When McKoy selected Penn State, he picked the Nittany Lions over Appalachian State, Campbell, College of Charleston and Florida International. The three-star prospect saw his stock rise over the course of his career, including a breakout senior season for Panther Creek. McKoy (6-8, 225) averaged more than 20 points for three straight seasons and saw his average jump from 21.4 to 24.6 ppg from his junior to senior years. He also pulled down 10 rebounds per game his final season for the Catamounts. College coaches also noticed a difference.
“I think I just showed that I can dominate a game more,” McKoy said. “I know the past years I could dominate but my team, it was hard for us to win. With the team now, best season in school history (24-6), I showed that I could score at a high level. Every year I added something my game. Just smarter, letting the game come to me more.”
Keatts, particularly, saw something in McKoy that didn’t have to do with X’s and O’s. McKoy and Panther Creek played at the NC State team camp several summers, so Keatts was able to see McKoy up close and personal the last two years. But it was something different when McKoy played for the Catamounts as a senior.
“He said I just had a lot more swagger to myself,” McKoy said. “It was a new confidence and I do have that. I’ve gotten to the point where I know my abilities, and I know what I can do, so I am going to go out and do them.”
When McKoy met with Keatts, the Wolfpack coach talked about what role McKoy would play if he decided to play at NC State. The duo talked about the offense and the school in general. McKoy said he liked what Keatts had to say, and if it’s all true, he could see a fit for him in Raleigh. But he doesn’t want people to assume it’s a sure thing he’ll head to NC State, where his sister, Jasmine, is a student.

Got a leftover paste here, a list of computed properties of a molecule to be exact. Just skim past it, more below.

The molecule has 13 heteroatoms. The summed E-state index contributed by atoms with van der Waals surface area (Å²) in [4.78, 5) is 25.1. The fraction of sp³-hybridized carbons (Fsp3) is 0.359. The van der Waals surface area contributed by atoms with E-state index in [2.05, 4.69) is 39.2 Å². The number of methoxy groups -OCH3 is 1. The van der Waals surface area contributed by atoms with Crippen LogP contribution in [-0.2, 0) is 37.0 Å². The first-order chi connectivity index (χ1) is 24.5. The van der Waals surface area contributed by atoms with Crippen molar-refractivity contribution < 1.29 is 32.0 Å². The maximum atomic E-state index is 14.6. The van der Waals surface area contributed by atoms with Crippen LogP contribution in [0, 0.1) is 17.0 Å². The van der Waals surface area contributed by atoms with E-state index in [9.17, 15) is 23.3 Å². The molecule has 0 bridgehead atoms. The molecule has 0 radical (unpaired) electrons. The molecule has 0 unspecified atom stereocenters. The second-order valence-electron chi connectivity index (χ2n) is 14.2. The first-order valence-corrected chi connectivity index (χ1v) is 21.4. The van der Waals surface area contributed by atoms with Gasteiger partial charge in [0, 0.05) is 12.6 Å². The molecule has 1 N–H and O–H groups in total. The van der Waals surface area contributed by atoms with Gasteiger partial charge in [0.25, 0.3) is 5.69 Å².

“That’s all I get on social media, a lot of people kind of making it seem like it’s a done deal and I haven’t decided yet,” McKoy said. “I can’t control what other people say. If your problem is trying to decide where to go to school for free that’s not a bad choice. I’m grateful for it and I’m not going to take it for granted. At the same time I don’t like when people make assumptions about where I am going to go already. It seems like someone is trying to make a decision and speak for me and I’m not too much of a fan of that.”
McKoy played AAU basketball with Garner Road before switching to Team Loaded last summer. Being on the circuit he’s seen guys he grew up with and played against committing to schools with better basketball pedigree. Being planted in the heart of ACC country didn’t help, watching Duke, UNC and NC State bring in players he also competed against. McKoy, who may have picked Penn State too early, never looked around and compared himself to guys who had a wheelbarrow full on ACC offers. He refused to get caught up in the ‘why am I not getting noticed?’ game.
“I’m strong in my faith and I remember one message my pastor preached is comparison is a thief of joy,” McKoy said. “I know it’s not going to make myself any happier comparing myself to them. I know everyone runs the race at a different pace. I felt like my journey is going to be my journey. It might be different from everyone else. At the end of the day I’m going to get where I’m going to get. I try to stay positive and content with that.”